A new study from NASA/Goddard Space Flight Center highlights the first quantitative study of the link between precipitation and landslides in the High Mountain Asia region of China, Tibet and Nepal. The region has already begun to experience more frequent and intense rainfall events due to climate change; additionally, its proximity to glaciers and glacial lakes could produce natural disasters such as landslides and floods that affect downstream communities.
High Mountain Asia deserves particular attention within our current climate crisis because of its vast water-storage capacity. Excluding the planet’s poles, this region stores more freshwater in its snow and glaciers than anywhere else on Earth. The melting of these glaciers has huge consequences for the over a billion people that live in the high mountain basin and rely on it for drinking and irrigation.
Landslides are one of the devastating consequences that this region has already experienced first-hand. Triggered by heavy rain during monsoon seasons, landslides destroy towns and agricultural fields, contaminate drinking water, and make transportation networks inaccessible. According to Science Daily, monsoon flooding and landslides, this past summer in Nepal, India, and Bangladesh displaced more than 7 million people.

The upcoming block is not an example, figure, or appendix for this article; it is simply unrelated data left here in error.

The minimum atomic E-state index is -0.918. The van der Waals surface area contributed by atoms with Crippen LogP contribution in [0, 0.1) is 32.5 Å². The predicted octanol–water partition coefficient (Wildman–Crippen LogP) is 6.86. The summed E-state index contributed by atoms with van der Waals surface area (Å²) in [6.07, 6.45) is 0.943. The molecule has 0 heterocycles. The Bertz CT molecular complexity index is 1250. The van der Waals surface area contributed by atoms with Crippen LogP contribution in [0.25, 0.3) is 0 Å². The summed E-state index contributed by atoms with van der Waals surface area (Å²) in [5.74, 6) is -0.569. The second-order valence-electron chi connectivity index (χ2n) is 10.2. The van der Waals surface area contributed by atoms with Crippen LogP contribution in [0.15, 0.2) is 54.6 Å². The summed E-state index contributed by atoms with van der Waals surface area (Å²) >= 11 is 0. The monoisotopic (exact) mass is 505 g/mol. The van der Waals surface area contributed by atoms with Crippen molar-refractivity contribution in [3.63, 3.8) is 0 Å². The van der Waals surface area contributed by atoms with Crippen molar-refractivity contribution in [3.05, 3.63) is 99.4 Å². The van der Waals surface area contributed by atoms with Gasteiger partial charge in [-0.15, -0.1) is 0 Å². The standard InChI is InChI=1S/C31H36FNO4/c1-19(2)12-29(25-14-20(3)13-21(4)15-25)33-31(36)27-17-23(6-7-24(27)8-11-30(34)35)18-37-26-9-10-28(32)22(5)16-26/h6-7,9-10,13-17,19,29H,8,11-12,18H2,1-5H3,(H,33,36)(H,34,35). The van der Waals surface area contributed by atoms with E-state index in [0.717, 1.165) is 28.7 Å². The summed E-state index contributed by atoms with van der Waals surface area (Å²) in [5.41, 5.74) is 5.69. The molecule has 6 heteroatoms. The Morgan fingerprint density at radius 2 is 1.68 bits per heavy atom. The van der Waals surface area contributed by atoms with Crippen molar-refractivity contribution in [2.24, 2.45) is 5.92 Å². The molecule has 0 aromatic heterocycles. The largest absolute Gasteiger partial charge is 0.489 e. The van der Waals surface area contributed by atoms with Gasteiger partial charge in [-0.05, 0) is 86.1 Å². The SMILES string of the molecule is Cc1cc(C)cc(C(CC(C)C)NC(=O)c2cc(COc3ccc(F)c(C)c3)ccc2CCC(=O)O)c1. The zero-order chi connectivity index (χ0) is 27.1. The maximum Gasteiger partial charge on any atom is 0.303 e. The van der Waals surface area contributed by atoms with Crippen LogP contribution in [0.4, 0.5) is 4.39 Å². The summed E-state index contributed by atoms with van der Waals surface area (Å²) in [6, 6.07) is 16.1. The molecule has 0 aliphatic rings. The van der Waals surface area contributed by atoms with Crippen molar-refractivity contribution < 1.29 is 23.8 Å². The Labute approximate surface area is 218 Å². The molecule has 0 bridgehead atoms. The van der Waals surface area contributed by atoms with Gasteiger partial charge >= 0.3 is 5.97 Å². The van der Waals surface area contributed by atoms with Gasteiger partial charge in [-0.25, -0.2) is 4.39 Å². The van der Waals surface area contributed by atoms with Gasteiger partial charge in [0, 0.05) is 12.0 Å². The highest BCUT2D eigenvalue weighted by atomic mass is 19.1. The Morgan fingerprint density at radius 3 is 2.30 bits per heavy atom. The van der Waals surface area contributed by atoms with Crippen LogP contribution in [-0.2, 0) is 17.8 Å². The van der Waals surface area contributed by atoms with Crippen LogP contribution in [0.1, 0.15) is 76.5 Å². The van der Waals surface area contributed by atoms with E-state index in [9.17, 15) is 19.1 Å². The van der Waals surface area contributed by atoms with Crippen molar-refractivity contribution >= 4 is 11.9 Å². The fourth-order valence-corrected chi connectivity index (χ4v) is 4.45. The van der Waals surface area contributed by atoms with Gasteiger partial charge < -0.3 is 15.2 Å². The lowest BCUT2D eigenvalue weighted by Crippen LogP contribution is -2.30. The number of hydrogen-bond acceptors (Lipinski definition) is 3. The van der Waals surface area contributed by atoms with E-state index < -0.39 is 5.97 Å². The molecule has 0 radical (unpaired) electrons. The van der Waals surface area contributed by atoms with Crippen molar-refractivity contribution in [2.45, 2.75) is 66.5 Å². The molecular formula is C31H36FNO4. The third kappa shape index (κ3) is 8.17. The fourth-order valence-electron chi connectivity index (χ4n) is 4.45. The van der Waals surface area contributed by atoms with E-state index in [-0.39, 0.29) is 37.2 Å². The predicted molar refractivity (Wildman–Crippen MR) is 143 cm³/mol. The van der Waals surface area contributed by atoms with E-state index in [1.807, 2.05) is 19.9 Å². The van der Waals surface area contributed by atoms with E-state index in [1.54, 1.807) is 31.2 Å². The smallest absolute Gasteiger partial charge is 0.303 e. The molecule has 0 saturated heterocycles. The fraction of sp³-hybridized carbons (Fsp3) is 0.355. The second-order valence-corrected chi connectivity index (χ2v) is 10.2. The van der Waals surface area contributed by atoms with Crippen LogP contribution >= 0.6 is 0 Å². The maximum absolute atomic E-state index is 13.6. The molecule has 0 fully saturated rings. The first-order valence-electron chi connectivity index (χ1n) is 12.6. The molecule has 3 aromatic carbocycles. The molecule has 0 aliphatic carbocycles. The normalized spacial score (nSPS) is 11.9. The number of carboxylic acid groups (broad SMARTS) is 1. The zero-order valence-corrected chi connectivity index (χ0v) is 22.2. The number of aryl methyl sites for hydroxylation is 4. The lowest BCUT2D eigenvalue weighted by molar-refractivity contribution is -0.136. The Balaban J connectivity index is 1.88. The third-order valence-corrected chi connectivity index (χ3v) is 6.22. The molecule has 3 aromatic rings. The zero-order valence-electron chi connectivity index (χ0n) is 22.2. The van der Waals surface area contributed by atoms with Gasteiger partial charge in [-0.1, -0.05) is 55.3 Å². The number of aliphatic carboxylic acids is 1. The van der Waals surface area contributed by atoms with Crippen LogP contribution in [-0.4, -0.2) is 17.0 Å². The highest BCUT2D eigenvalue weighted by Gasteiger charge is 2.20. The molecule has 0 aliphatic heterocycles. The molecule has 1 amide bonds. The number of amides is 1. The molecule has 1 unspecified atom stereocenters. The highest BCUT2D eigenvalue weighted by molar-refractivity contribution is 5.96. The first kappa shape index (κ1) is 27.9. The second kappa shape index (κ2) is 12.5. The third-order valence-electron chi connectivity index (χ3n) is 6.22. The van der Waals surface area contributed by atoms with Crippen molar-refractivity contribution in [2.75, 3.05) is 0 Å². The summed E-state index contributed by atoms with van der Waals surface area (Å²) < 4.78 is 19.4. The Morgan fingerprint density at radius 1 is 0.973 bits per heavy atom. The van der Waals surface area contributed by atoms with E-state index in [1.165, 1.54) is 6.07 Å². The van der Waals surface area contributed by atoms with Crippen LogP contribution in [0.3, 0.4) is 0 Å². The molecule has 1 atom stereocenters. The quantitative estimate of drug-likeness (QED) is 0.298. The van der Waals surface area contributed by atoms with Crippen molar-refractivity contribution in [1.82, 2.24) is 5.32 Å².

The difference about this study is that it predicts the future of landslides in the region based on simulated future precipitation, instead of depending on records of past landslides or general precipitation estimate models. To do so, the team of researchers used the Landslide Hazard Assessment for Situational Awareness (LHASA) model and the Global Precipitation Measurement mission.
"Other studies have either addressed this relationship very locally or by adjusting the precipitation signal in a general way," said Dalia Kirschbaum, a research scientist at NASA's Goddard Space Flight Center. "Our goal was to demonstrate how we could combine global model estimates of future precipitation with our landslide model to provide quantitative estimates of potential landslide changes in this region."
The predictions from this model report that extreme precipitation events are likely to become more common in the future, which will ultimately increase the frequency of landslide activity. The border region of China and Nepal, in particular, can expect to experience a 30-70% increase in landslide activity.
"Our hope is to expand our research to other areas of the world with similar risks of landslides, including Alaska and Appalachia in the United States," said co-author Sarah Kapnick, a physical scientist at NOAA's Geophysical Fluid Dynamics Laboratory. "We've developed a method, figured out how to work together on a specific region, and now we'd like to look at the U.S. to understand what the hazards are now and in the future."
The study was a collaboration between scientists from NASA's Goddard Space Flight Center in Greenbelt, Maryland; the National Oceanic and Atmospheric Administration (NOAA) in Washington; and Stanford University in Palo Alto, California.